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Frequently Asked Legal Questions

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8200 views   |   17   |   Last updated on Sep 09, 2020    COVID-19 Masks

Effective July 3rd, Texas Governor Greg Abbott issued a statewide mandate that individuals wear a face covering while in most public places. However, Executive Order GA-29 [PDF] makes a number of exemptions, including:

this face-covering requirement does not apply to the following: [...]

2) any person with a medical condition or disability that prevents wearing a face covering

Your city or county may have also issued an order regarding face masks. Typically, these local orders will also include an exemption for those with relevant disabilities. You should check your local orders for details.

Please see the Mask Laws page of our COVID-19 & Texas Law research guide for more information on GA-29 and other mask requirement laws.

If you want to know whether you should avoid wearing a mask due to your disability or medical condition, you should consult with your doctor. People with certain disabilities may be entitled to reasonable accommodations to face mask policies under the Americans with Disabilities Act (ADA) and other disability laws. It is important to note that disability laws like the ADA only ensure accommodations for those with disabilities. If you have questions about the ADA, you can contact the toll-free ADA Information Line at 800-514-0301 (voice) or 800-514-0383 (TTY).

According to the Center for Disease Control, the following people should not wear a face covering:

  • Children younger than 2 years old.
  • Anyone who has trouble breathing.
  • Anyone who is unconscious, incapacitated, or otherwise unable to remove the cloth face covering without assistance.

The CDC also recognizes that for some people, wearing a face covering may not be feasible. For others, there may need to be adaptations made to allow them to wear a mask. This could include:

  • Some people who are deaf or hard of hearing (or those who care for or interact with them).
  • Some people with intellectual or developmental disabilities, mental health conditions, or sensory sensitivities.
  • People who work in places where there is a risk of a heat-related illness or where the wearing of a mask causes safety concerns.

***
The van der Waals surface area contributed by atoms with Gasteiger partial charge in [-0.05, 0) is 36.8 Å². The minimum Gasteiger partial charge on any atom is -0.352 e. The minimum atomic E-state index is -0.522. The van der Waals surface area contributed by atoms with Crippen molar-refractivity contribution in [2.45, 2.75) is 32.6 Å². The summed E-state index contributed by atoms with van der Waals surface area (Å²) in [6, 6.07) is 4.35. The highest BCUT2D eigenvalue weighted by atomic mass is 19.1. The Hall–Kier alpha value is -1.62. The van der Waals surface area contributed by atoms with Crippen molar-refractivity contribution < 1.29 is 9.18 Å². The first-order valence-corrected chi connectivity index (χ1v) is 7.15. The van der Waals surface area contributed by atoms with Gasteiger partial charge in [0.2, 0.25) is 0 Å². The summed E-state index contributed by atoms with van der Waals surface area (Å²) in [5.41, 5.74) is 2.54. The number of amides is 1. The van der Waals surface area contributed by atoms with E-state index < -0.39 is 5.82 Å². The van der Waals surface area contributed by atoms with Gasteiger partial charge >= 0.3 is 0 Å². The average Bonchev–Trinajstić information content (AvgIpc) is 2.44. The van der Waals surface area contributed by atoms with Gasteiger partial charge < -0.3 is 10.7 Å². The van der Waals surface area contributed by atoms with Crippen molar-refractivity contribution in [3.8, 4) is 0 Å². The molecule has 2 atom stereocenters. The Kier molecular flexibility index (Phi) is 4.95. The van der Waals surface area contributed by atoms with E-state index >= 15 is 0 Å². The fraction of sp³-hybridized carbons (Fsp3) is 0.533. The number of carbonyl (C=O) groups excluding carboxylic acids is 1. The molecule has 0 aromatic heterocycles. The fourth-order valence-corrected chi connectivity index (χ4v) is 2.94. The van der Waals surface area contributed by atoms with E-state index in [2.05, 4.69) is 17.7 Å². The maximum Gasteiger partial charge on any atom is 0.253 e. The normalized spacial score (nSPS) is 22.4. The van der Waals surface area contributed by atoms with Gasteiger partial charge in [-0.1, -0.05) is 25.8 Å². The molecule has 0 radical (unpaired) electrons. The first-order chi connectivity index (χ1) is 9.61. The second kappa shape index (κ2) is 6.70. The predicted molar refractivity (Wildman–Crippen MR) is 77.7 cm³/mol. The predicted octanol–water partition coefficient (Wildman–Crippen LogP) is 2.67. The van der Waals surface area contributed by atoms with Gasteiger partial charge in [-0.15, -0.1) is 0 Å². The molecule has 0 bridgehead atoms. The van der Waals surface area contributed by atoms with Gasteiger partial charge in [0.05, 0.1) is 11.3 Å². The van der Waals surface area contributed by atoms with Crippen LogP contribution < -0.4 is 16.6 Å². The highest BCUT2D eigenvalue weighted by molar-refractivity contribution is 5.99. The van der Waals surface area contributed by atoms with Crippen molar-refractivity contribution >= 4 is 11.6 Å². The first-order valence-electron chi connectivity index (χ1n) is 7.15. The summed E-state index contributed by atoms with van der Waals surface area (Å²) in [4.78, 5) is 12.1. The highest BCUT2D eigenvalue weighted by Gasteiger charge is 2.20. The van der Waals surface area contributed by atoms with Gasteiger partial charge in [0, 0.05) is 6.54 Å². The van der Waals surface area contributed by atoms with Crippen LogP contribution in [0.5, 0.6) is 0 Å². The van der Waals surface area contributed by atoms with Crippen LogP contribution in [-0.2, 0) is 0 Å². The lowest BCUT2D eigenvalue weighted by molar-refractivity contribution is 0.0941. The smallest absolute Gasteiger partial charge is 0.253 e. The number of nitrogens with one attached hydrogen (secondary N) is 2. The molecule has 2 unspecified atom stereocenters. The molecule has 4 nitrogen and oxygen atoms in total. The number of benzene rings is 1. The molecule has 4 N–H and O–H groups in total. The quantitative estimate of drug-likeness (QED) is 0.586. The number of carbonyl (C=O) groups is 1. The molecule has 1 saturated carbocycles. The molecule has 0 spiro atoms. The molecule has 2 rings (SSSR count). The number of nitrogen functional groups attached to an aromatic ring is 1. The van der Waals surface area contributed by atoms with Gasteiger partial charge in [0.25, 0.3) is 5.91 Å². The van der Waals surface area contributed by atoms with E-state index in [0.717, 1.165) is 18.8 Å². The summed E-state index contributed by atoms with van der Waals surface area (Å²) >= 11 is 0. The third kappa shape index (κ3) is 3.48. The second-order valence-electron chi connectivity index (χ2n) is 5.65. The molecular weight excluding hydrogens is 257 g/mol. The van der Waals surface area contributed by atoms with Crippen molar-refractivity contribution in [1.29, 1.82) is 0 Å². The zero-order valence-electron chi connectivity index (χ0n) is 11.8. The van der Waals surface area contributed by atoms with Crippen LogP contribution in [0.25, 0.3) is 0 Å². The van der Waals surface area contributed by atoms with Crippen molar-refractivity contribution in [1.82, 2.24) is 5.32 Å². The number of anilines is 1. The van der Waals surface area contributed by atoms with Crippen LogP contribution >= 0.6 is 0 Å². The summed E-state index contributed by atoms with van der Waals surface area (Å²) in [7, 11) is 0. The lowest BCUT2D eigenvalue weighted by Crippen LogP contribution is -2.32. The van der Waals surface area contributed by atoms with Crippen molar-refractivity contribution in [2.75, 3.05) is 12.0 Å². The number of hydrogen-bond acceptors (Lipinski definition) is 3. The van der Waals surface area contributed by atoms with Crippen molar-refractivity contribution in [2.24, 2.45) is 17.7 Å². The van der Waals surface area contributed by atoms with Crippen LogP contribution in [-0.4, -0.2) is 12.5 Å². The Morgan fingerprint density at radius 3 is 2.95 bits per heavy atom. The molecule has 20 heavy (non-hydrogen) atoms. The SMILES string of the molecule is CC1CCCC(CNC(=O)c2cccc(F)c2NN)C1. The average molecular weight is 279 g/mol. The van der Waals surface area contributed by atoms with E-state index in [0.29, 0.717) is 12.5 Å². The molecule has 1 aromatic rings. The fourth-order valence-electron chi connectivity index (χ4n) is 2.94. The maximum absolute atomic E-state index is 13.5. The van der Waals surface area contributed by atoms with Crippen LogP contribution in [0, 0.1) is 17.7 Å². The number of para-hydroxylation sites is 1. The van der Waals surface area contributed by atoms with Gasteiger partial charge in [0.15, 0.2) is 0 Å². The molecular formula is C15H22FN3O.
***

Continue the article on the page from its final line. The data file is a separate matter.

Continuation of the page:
The Southeast ADA Center provides additional examples of disabilities that may prevent a person from wearing a mask feasibly or safely. The examples they provide include:

  • People with respiratory illnesses.
  • People with post-traumatic stress disorder (PTSD), severe anxiety, or claustrophobia that is triggered by wearing a mask.
  • Some people with autism.
  • Some people with cerebral palsy or other mobility disorders that might limit the person’s ability to remove their mask without assistance.
  • People who use mouth control devices to operate a wheelchair or other assistive devices.

Businesses and government agencies must consider making “reasonable modifications” to face mask policies for those who have a disability. According to the Southeast ADA Center's fact sheet on the ADA and face mask policies:

A reasonable modification means changing policies, practices, and procedures, if needed, to provide goods, services, facilities, privileges, advantages, or accommodations to an individual with a disability.

The article includes several examples of “reasonable modifications” to a face mask policy such as allowing the person to wear a mask alternative, allowing curbside pickup, allowing the person to wait in their car instead of a waiting room, etc.

They also state that a business or government agency does not have to accommodate those with a disability:

  • If the accommodation would require a “fundamental alteration” to the business or service.
  • If the accommodation would pose an “undue burden” on the business or service.
  • If the individual with a disability poses a “direct threat” to the health and safety of others. 

According to the Great Plains ADA Center, businesses may ask customers whether the reason the customer is not able to comply with a mask policy is because of a disability. However, they caution businesses "not to ask questions about the nature or severity of the disability."

The Southeast ADA Center makes this note about businesses asking customers to provide documentation of their disability:

At this time, the U.S. Department of Justice or other federal agencies with enforcement authority have not provided specific guidance about whether a store can or cannot ask for medical documentation about a person’s inability to wear a mask due to a disability. Generally, guidance from the U.S. Department of Justice has not allowed asking for documentation for accommodations at businesses where interactions are brief, such as grocery stores or pharmacies. Some places such as medical offices or hospitals may need the medical documentation because a person who is not wearing a mask may infect other people who are sick.

According to the Equal Employment Opportunities Commission (see FAQ G.2) an employer can require employees to wear protective gear (such as face coverings or gloves). Employees may make a request for a reasonable accommodation under the ADA or a religious accommodation under Title VII of the Civil Rights Act (such as a modified mask that can be worn with a religious head covering). Employers should provide the modification or an alternative modification unless it would create an “undue hardship” for the employer.

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